Raisi's election victory does not affect Iran deal diplomacy: US official
Ebrahim Raisi's victory in the Iranian election will not affect Washington's push to renew the nuclear deal with Tehran, a senior US State Department official said on Thursday.
The official called the election of the ultraconservative Iranian judiciary chief a "pre-manufactured process".
Still, he said the identity of the president in Tehran did not change America's "core national security interest" of reaching an agreement that contained Iran's nuclear programme.
"From our point of view, it does not affect our determination to try to reach a deal or the pace at which we will go about pursuing it," said the official, speaking to reporters on condition of anonymity.
Raisi's election coincided with the sixth round of indirect talks in Vienna to revive the deal.
Iran's Guardian Council is a constitutional authority with six members appointed by the country's supreme leader and six elected by the country's parliament from a list of nominees selected by Iran's chief justice - who is himself also appointed by the the supreme leader.
Among other wide-ranging powers, the council determines who can stand for national office, and had barred all of Raisi's serious competitors - including some conservative candidates - from running, effectively handing him victory.
The Iranian president-elect, who takes office on 3 August, is under US sanctions for involvement in a mass execution campaign that killed thousands of dissidents in Iran in 1988.
Raisi comes from the camp of Iranian hardliners who are sceptical of engagement with the US.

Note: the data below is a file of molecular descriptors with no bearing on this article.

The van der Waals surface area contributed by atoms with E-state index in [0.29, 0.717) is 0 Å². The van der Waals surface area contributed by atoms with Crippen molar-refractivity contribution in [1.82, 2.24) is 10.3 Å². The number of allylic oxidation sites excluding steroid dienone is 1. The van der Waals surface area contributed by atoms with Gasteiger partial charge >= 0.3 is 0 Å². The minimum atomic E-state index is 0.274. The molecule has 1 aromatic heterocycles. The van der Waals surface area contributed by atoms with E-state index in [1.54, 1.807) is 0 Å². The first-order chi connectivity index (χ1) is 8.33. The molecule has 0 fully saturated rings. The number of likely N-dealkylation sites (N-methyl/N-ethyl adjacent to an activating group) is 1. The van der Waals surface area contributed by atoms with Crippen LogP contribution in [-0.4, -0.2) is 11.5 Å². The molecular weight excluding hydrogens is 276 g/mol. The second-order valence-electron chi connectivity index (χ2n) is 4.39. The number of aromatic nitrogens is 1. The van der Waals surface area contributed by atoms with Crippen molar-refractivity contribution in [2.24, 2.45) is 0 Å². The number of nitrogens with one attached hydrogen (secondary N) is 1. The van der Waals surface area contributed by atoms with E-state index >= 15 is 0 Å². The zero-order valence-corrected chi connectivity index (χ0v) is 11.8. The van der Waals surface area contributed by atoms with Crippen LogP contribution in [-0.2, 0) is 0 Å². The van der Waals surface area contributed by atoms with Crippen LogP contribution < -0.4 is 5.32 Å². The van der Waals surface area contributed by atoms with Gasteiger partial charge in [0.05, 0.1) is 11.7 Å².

Reviving JCPOA is 'possible'
On Thursday, the US official reiterated previous remarks made by aides to President Joe Biden, stressing that Supreme Leader Ali Khaminei - not the Iranian president - had the final word on nuclear issues in Iran, "and that position, that person, has not changed".
The American official did not provide a timeline as to when the deal may be restored. He said some "important issues" still needed to be resolved, and "nothing is agreed until everything is agreed".
"By the same token, we wouldn't be going back for a seventh round [of talks] if we didn't think that it was possible; it remains possible; that remains our objective, but we're not there yet."
A date for the seventh round of negotiations has not been set, the official said.
The 2015 multilateral deal, known as the Joint Comprehensive Plan of Action (JCPOA), granted Iran relief from international sanctions in exchange for scaling back its nuclear programme.
Former US President Donald Trump nixed the deal in 2018 and started a "maximum pressure" campaign of sanctions against Iran.
In response, Iran started enriching uranium beyond the limits set by the agreement.
The Biden administration says it is seeking a return to the deal followed by negotiations to make the JCPOA "longer and stronger", as well as talks over broader issues with Tehran, including the Iranian ballistic missile programme and its support for armed groups in the region.
One issue that may affect Iran's position towards negotiations is that a future American president can withdraw from the deal, with Republicans and some hawkish Democrats in Congress already voicing opposition to restoring the JCPOA.
On Thursday, the State Department official said there was no guarantee that a revived agreement would withstand the internal politics of either country in the long run.
"What we do think is that the best guarantee is to get back into the deal and implement it faithfully," he said.
Earlier on Thursday, Mikhail Ulyanov, the Russian diplomat representing Moscow at the Vienna talks, suggested that the fallout from Washington's withdrawal from the agreement in 2018 would deter a future nixing of a revived JCPOA.
"Many followers ask if there is a guarantee that US wouldn't leave #JCPOA after its restoration," Ulyanov wrote on Twitter.
"To my mind the best guarantee is extremely negative experience of the past. If #US repeats the previous mistake #Iran may decide to reciprocate even tougher. Nobody would like it."